In our case, the episode of cervical pain and the automatic reduction of calcium and PTH levels, although they did not reach normal values, seem to support the hypothesis of incomplete necrosis of the parathyroid adenoma. This suggestion is also supported by the fact that Sestamibi scan after the episode did not show any clear evidence of an adenoma, while the histopathology report of the surgical specimen documented the cystic degeneration of the adenoma.

Authors’ suggestion, which comes in agreement with the previously reported data, is to perform parathyroidectomy rather than conservative treatment in all cases of suspected “parathyroid apoplexy”, at any stage of the disease, in order to have a definite diagnosis and permanent solution of PHPT. Moreover, authors’ belief is that the preferred surgical approach should be conventional bilateral neck exploration by a specialist surgeon in the endocrine surgery field, rather than minimal invasive surgery, an approach which offers the advantage of identification and examination of the remaining parathyroid glands.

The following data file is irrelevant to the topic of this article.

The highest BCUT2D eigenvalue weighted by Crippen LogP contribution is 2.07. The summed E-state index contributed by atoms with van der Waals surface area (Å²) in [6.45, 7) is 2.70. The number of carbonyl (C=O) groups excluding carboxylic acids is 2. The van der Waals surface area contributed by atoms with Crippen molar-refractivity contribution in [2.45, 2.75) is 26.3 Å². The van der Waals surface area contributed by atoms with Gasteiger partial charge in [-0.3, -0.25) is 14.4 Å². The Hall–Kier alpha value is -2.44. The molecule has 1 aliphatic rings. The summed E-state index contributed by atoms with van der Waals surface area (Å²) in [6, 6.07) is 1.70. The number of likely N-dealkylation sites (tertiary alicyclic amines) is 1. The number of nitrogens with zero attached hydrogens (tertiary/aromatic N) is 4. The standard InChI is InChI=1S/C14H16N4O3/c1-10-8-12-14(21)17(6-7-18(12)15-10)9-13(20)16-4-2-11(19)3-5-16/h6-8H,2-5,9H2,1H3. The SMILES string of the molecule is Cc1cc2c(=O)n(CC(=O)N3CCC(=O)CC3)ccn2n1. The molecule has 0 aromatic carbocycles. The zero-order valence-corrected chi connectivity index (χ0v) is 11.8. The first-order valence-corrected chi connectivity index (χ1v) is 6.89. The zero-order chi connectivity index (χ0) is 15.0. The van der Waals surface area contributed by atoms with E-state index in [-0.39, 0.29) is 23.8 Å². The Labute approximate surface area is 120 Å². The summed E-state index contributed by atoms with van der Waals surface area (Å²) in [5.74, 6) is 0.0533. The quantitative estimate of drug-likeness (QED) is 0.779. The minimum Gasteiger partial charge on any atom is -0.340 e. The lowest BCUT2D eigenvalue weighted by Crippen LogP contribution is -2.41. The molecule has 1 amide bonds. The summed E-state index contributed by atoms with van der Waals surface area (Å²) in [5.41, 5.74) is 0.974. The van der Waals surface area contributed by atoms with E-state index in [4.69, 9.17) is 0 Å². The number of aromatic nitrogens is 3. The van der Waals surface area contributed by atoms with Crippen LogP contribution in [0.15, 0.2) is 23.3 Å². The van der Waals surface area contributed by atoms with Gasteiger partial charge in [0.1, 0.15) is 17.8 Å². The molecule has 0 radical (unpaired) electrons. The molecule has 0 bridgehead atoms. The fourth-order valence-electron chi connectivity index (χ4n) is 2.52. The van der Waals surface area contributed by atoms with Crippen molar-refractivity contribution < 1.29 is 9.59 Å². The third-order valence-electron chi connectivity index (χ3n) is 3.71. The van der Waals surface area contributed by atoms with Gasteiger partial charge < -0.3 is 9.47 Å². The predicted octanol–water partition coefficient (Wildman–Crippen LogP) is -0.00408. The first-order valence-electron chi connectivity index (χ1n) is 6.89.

Consent

Written informed consent was obtained from the patient for publication of this case report. A copy of the written consent is available for review by the Editor-in-Chief of this journal.

Authors’ contributions

EIE conceived the case report, analyzed and interpreted the patient data. MSP collected the data and was a major contribution in writing the manuscript. EP participated in drafting the manuscript. KJM operated on the patient, reviewed the manuscript, and gave final approval. NL participated in the operation, conceived the case report, and drafted the manuscript. All authors read and approved the final manuscript.

Declarations

Authors’ Affiliations

(1)
First Department of Surgery, University General Hospital of Alexandroupolis, Democritus University of Thrace

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Copyright

© Efremidou et al; licensee Cases Network Ltd. 2009

This article is published under license to BioMed Central Ltd. This is an Open Access article distributed under the terms of the Creative Commons Attribution License (http://creativecommons.org/licenses/by/3.0), which permits unrestricted use, distribution, and reproduction in any medium, provided the original work is properly cited.